Welcome to a little segment I like to call Bad Film Friday, or BFF for short. Why BFF? Because you and I are BFF’s. Today, let’s talk about perhaps the biggest flop of Milla Jovovich’s career: 2006’s Ultraviolet. Directed by Kurt Wimmer, best known for his film Equilibrium (2004), Ultraviolet (2006)…is a thing that exists for some reason.
The film opens up with a bunch of ninjas breaking into a lab and killing a bunch of scientists. We then get into an obligatory exposition dump from a woman named Violet Song Jat Shariff. She reveals that a virus from a lab broke out into the world and turned those infected into vampires, or “hemophages”. They grow fangs, possess super strength and healing, a vulnerability to sunlight, but much shorter lifespans compared to humans. Due to the outbreak, everyone is forced to quarantine and wear a mask.
Violet reveals that she is a hemophage and that she lost her husband and unborn child to the virus. In the present day, Violet infiltrates a government facility to steal an encased weapon. She successfully steals it, but her cover is blown. A shootout and fight ensues, and Violet gets away. She opens the case out of curiosity and is shocked when she sees a young boy named Six. Violet and Six escape, while the government, led by a man named Daxus, hunt the two down.
There are a lot of issues I have with this movie. Let’s start with the opening credits sequence. The movie opens up with a bunch of comic book covers overlaid with the opening credits. Was Ultraviolet (2006) derived from a comic book series? Nope. There’s literally no reason at all for that opening credits sequence to exist. Hell, the comic book covers were created solely for the movie! Another thing I couldn’t stand was the absolute trash dialogue. Violet and Six’s conversations primarily consist of Violet demanding answers from Six or ordering him what to do while Six stares blankly at her. Milla’s line delivery as Violet is so bad it sounds like she was phoning her performance in for a paycheck, and I wouldn’t be surprised if she were. She sounds so bored that it looked like she were going to fall asleep, hell I wanted to!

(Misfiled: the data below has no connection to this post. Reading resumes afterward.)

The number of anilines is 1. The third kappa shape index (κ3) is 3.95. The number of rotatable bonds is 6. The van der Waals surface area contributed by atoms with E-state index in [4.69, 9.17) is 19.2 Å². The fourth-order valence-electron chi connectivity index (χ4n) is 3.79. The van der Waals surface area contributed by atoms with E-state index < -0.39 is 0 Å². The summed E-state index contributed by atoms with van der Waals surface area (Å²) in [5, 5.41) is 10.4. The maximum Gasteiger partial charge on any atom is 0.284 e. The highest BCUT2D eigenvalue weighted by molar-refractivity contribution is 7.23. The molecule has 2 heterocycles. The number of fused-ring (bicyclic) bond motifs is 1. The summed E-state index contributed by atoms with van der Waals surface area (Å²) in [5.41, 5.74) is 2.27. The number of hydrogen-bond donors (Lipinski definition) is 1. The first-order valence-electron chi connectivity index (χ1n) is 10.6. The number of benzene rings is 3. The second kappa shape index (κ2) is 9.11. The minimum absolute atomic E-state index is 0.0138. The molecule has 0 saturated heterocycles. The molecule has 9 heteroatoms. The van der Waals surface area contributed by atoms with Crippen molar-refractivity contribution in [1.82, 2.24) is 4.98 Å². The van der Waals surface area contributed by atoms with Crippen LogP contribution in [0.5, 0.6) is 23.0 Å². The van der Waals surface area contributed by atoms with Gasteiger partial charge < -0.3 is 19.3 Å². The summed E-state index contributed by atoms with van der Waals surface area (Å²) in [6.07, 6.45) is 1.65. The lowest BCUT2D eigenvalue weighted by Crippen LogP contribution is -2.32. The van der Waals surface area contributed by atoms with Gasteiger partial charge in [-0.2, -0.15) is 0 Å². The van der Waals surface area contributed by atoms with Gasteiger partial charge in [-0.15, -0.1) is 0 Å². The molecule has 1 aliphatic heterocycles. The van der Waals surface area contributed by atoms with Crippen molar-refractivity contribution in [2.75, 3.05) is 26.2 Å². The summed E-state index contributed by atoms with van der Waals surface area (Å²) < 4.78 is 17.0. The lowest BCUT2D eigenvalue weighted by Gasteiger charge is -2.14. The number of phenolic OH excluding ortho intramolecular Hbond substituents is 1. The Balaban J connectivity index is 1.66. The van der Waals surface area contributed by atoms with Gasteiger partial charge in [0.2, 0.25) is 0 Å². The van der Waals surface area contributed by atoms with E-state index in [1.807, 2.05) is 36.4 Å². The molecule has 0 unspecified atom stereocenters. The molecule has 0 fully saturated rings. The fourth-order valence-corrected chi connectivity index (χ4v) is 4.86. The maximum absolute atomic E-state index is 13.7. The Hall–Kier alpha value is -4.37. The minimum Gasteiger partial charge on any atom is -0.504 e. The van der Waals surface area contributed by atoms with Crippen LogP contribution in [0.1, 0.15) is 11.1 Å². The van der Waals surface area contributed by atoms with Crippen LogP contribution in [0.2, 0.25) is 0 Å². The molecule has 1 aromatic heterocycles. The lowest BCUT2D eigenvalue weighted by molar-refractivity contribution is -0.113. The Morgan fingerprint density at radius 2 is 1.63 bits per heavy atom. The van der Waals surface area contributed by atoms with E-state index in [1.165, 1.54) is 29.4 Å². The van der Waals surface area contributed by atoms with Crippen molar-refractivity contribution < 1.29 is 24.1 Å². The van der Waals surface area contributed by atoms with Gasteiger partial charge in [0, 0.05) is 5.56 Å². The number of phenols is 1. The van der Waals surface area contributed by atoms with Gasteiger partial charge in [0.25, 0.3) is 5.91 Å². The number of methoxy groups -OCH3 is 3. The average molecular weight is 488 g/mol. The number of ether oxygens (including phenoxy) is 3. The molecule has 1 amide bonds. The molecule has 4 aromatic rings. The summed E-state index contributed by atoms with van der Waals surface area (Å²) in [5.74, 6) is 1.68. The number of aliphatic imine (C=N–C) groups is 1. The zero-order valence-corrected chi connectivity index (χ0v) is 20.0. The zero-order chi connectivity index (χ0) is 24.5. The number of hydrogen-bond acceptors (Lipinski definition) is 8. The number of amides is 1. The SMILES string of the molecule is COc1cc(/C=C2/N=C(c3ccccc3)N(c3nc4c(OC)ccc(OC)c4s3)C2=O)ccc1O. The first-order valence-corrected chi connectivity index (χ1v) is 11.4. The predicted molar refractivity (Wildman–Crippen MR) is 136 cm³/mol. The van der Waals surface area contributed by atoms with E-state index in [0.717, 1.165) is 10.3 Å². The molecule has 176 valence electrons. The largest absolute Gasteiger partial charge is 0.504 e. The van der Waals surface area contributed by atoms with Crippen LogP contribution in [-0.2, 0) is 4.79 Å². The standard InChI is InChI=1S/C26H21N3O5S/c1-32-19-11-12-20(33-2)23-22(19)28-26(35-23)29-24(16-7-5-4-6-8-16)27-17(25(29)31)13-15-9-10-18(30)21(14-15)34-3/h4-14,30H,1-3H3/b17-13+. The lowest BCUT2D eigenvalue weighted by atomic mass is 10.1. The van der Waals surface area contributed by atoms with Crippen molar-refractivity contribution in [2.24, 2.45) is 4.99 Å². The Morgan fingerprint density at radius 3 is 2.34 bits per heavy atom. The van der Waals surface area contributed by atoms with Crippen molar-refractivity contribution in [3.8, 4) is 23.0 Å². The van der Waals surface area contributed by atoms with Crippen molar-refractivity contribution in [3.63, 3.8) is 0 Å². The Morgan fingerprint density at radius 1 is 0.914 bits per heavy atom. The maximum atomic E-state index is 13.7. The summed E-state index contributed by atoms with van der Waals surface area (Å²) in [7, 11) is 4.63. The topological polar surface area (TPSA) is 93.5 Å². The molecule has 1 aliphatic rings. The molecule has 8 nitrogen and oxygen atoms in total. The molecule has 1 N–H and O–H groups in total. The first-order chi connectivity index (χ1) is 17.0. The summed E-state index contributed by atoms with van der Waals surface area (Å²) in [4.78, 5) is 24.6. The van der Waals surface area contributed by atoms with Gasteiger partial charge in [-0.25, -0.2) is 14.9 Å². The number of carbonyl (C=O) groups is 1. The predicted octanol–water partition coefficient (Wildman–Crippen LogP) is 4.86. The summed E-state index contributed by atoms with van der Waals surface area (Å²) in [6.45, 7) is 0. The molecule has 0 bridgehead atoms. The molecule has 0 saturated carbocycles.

One other thing, in every action scene, it seemed like Violet’s hair, eyes, and outfit changes color every five seconds or so. Why does this happen? I don’t know! You might think she does this to blend in, but that’s not the case. One second, she’s wearing black and purple, the next second, the purple is replaced by yellow. A good drinking game to play would be to take a shot after every color change Violet undergoes. I’ll warn you though, play this game with beer. Don’t do it with hard liquor. Another drinking game is, take a shot after anyone says the line “he’s a child”.
Another set of issues I had with the film were the special effects and set designs. The CGI is so bad, the film looks like it was still being rendered before our eyes. I understand that you might not have the biggest budget, but make the most with what you have. For example, Dredd (2012) had a similar budget as Ultraviolet (2006), so they used CGI very sparingly: adding in a building here or there or making certain structures look bigger than they actually are, rather than creating entire sets out of CGI. Speaking of sets, the design of the city looked very bland and lacked any sort of character; it just looked like every generic futuristic city. In addition, Director Kurt Wimmer modelled the main government lab after the biohazard symbol to further hammer in the occurrence of the outbreak. It’s both pretentious and cringe worthy. The entire film also has this bizarre airbrushed filter over it, which makes everyone’s skin look like it’s made of plastic.
Despite this movie being one of the worst films I’ve seen, I did have a little bit of fun, seeing how the whole hemophage outbreak is similar to the COVID-19 pandemic. But that’s where the fun ends. This movie isn’t a movie I would call “so bad it’s good”, it’s really more of a “so bad it’s sad” type of bad movie. Seriously, this movie is 80-90% fight scenes and chase sequences. While you could try watching it for the fight scenes, I wouldn’t recommend it. The fights are both badly choreographed and poorly edited. It’s obvious that the actors were not trained martial artists, so they had to edit the film to make the fights more convincing. The end result will make you go dizzy as you struggle to make sense of all the crazy camera cuts and weird angles. Overall, I would not recommend this film to anyone, unless they want to experience self-imposed torture.